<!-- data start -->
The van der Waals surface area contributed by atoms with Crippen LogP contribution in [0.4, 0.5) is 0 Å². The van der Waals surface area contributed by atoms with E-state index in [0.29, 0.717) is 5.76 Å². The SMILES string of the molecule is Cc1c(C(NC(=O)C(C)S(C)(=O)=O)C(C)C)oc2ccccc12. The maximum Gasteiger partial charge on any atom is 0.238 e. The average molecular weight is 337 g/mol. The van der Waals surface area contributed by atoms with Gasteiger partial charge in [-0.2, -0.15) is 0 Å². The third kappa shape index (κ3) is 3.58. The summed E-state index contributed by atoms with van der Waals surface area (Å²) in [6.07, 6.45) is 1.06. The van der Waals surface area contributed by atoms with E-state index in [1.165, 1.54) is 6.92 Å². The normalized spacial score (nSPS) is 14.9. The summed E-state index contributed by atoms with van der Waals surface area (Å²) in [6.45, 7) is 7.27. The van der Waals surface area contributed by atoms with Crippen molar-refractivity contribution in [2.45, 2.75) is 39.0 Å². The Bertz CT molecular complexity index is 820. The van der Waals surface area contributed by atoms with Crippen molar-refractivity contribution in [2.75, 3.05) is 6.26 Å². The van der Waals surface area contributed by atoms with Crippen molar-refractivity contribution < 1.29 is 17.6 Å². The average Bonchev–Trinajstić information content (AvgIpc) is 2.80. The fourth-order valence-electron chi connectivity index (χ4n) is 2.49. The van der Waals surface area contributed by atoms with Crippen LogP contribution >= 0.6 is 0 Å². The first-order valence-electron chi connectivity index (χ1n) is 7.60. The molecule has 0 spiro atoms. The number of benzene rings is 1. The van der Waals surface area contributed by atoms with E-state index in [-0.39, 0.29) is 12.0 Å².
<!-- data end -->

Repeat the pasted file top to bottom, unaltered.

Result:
The van der Waals surface area contributed by atoms with Crippen LogP contribution in [0.4, 0.5) is 0 Å². The van der Waals surface area contributed by atoms with E-state index in [0.29, 0.717) is 5.76 Å². The SMILES string of the molecule is Cc1c(C(NC(=O)C(C)S(C)(=O)=O)C(C)C)oc2ccccc12. The maximum Gasteiger partial charge on any atom is 0.238 e. The average molecular weight is 337 g/mol. The van der Waals surface area contributed by atoms with Gasteiger partial charge in [-0.2, -0.15) is 0 Å². The third kappa shape index (κ3) is 3.58. The summed E-state index contributed by atoms with van der Waals surface area (Å²) in [6.07, 6.45) is 1.06. The van der Waals surface area contributed by atoms with E-state index in [1.165, 1.54) is 6.92 Å². The normalized spacial score (nSPS) is 14.9. The summed E-state index contributed by atoms with van der Waals surface area (Å²) in [6.45, 7) is 7.27. The van der Waals surface area contributed by atoms with Crippen molar-refractivity contribution in [2.45, 2.75) is 39.0 Å². The Bertz CT molecular complexity index is 820. The van der Waals surface area contributed by atoms with Crippen molar-refractivity contribution in [2.75, 3.05) is 6.26 Å². The van der Waals surface area contributed by atoms with Crippen molar-refractivity contribution < 1.29 is 17.6 Å². The average Bonchev–Trinajstić information content (AvgIpc) is 2.80. The fourth-order valence-electron chi connectivity index (χ4n) is 2.49. The van der Waals surface area contributed by atoms with Crippen LogP contribution >= 0.6 is 0 Å². The first-order valence-electron chi connectivity index (χ1n) is 7.60. The molecule has 0 spiro atoms. The number of benzene rings is 1. The van der Waals surface area contributed by atoms with E-state index in [-0.39, 0.29) is 12.0 Å².